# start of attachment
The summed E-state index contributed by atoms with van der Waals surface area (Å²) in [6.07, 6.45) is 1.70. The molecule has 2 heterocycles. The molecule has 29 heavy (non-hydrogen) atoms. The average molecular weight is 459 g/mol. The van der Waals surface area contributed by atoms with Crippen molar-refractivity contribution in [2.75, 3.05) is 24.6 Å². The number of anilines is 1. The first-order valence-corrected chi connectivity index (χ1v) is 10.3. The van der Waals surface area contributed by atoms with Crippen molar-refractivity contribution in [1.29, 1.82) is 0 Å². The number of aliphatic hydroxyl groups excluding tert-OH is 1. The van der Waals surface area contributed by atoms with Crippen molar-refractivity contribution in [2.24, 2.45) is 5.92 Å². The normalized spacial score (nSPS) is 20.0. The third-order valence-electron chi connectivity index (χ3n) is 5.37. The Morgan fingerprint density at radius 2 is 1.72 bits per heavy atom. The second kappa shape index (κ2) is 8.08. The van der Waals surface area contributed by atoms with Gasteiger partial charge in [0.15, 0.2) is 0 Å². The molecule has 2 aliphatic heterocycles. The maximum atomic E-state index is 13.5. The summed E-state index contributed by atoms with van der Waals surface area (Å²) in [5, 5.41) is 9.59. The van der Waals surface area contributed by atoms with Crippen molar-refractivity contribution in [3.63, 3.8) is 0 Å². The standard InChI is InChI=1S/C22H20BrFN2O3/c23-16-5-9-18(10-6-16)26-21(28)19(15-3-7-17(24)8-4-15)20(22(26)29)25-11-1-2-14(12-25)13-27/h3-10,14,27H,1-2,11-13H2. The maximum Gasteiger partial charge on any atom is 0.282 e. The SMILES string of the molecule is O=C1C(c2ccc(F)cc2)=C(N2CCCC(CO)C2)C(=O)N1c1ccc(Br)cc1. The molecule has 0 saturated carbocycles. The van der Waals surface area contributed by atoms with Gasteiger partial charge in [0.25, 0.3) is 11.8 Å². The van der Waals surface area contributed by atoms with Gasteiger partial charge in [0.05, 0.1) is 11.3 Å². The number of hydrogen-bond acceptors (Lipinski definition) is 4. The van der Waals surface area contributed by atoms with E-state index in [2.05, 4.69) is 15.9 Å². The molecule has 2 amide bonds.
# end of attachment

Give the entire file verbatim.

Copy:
The summed E-state index contributed by atoms with van der Waals surface area (Å²) in [6.07, 6.45) is 1.70. The molecule has 2 heterocycles. The molecule has 29 heavy (non-hydrogen) atoms. The average molecular weight is 459 g/mol. The van der Waals surface area contributed by atoms with Crippen molar-refractivity contribution in [2.75, 3.05) is 24.6 Å². The number of anilines is 1. The first-order valence-corrected chi connectivity index (χ1v) is 10.3. The van der Waals surface area contributed by atoms with Crippen molar-refractivity contribution in [1.29, 1.82) is 0 Å². The number of aliphatic hydroxyl groups excluding tert-OH is 1. The van der Waals surface area contributed by atoms with Crippen molar-refractivity contribution in [2.24, 2.45) is 5.92 Å². The normalized spacial score (nSPS) is 20.0. The third-order valence-electron chi connectivity index (χ3n) is 5.37. The Morgan fingerprint density at radius 2 is 1.72 bits per heavy atom. The second kappa shape index (κ2) is 8.08. The van der Waals surface area contributed by atoms with Gasteiger partial charge in [0.15, 0.2) is 0 Å². The molecule has 2 aliphatic heterocycles. The maximum atomic E-state index is 13.5. The summed E-state index contributed by atoms with van der Waals surface area (Å²) in [5, 5.41) is 9.59. The van der Waals surface area contributed by atoms with Crippen molar-refractivity contribution in [3.63, 3.8) is 0 Å². The standard InChI is InChI=1S/C22H20BrFN2O3/c23-16-5-9-18(10-6-16)26-21(28)19(15-3-7-17(24)8-4-15)20(22(26)29)25-11-1-2-14(12-25)13-27/h3-10,14,27H,1-2,11-13H2. The maximum Gasteiger partial charge on any atom is 0.282 e. The SMILES string of the molecule is O=C1C(c2ccc(F)cc2)=C(N2CCCC(CO)C2)C(=O)N1c1ccc(Br)cc1. The molecule has 0 saturated carbocycles. The van der Waals surface area contributed by atoms with Gasteiger partial charge in [0.25, 0.3) is 11.8 Å². The van der Waals surface area contributed by atoms with Gasteiger partial charge in [0.05, 0.1) is 11.3 Å². The number of hydrogen-bond acceptors (Lipinski definition) is 4. The van der Waals surface area contributed by atoms with E-state index in [2.05, 4.69) is 15.9 Å². The molecule has 2 amide bonds.